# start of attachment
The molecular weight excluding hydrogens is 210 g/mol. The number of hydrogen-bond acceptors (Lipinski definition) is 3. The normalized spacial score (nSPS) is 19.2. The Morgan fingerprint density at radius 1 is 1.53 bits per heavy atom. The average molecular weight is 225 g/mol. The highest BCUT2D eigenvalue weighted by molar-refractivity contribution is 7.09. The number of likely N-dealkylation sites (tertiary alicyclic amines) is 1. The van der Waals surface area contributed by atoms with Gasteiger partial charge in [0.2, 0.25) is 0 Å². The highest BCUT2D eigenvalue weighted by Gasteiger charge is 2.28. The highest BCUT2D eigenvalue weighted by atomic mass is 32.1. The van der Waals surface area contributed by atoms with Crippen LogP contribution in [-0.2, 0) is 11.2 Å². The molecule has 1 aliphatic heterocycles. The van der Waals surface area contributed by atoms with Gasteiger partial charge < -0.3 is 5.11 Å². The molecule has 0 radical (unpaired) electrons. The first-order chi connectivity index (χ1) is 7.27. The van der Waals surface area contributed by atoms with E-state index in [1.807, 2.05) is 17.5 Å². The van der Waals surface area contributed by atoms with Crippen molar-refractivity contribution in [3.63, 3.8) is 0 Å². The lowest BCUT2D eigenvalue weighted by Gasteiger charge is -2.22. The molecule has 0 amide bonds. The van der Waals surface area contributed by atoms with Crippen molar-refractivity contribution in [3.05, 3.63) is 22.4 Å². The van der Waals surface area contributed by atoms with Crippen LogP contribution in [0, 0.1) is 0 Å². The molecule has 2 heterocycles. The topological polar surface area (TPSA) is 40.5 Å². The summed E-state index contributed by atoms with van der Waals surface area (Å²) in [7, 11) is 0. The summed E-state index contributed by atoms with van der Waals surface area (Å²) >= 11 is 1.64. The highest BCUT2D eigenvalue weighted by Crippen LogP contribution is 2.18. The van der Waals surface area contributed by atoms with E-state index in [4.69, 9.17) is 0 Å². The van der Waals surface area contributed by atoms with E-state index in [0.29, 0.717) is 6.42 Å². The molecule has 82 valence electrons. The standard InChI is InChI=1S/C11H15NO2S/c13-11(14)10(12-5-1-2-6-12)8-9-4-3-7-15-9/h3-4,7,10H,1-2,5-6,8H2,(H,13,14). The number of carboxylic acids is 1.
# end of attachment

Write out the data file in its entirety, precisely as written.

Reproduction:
The molecular weight excluding hydrogens is 210 g/mol. The number of hydrogen-bond acceptors (Lipinski definition) is 3. The normalized spacial score (nSPS) is 19.2. The Morgan fingerprint density at radius 1 is 1.53 bits per heavy atom. The average molecular weight is 225 g/mol. The highest BCUT2D eigenvalue weighted by molar-refractivity contribution is 7.09. The number of likely N-dealkylation sites (tertiary alicyclic amines) is 1. The van der Waals surface area contributed by atoms with Gasteiger partial charge in [0.2, 0.25) is 0 Å². The highest BCUT2D eigenvalue weighted by Gasteiger charge is 2.28. The highest BCUT2D eigenvalue weighted by atomic mass is 32.1. The van der Waals surface area contributed by atoms with Crippen LogP contribution in [-0.2, 0) is 11.2 Å². The molecule has 1 aliphatic heterocycles. The van der Waals surface area contributed by atoms with Gasteiger partial charge < -0.3 is 5.11 Å². The molecule has 0 radical (unpaired) electrons. The first-order chi connectivity index (χ1) is 7.27. The van der Waals surface area contributed by atoms with E-state index in [1.807, 2.05) is 17.5 Å². The van der Waals surface area contributed by atoms with Crippen molar-refractivity contribution in [3.63, 3.8) is 0 Å². The lowest BCUT2D eigenvalue weighted by Gasteiger charge is -2.22. The molecule has 0 amide bonds. The van der Waals surface area contributed by atoms with Crippen molar-refractivity contribution in [3.05, 3.63) is 22.4 Å². The van der Waals surface area contributed by atoms with Crippen LogP contribution in [0, 0.1) is 0 Å². The molecule has 2 heterocycles. The topological polar surface area (TPSA) is 40.5 Å². The summed E-state index contributed by atoms with van der Waals surface area (Å²) in [7, 11) is 0. The summed E-state index contributed by atoms with van der Waals surface area (Å²) >= 11 is 1.64. The highest BCUT2D eigenvalue weighted by Crippen LogP contribution is 2.18. The van der Waals surface area contributed by atoms with E-state index in [4.69, 9.17) is 0 Å². The van der Waals surface area contributed by atoms with E-state index in [0.29, 0.717) is 6.42 Å². The molecule has 82 valence electrons. The standard InChI is InChI=1S/C11H15NO2S/c13-11(14)10(12-5-1-2-6-12)8-9-4-3-7-15-9/h3-4,7,10H,1-2,5-6,8H2,(H,13,14). The number of carboxylic acids is 1.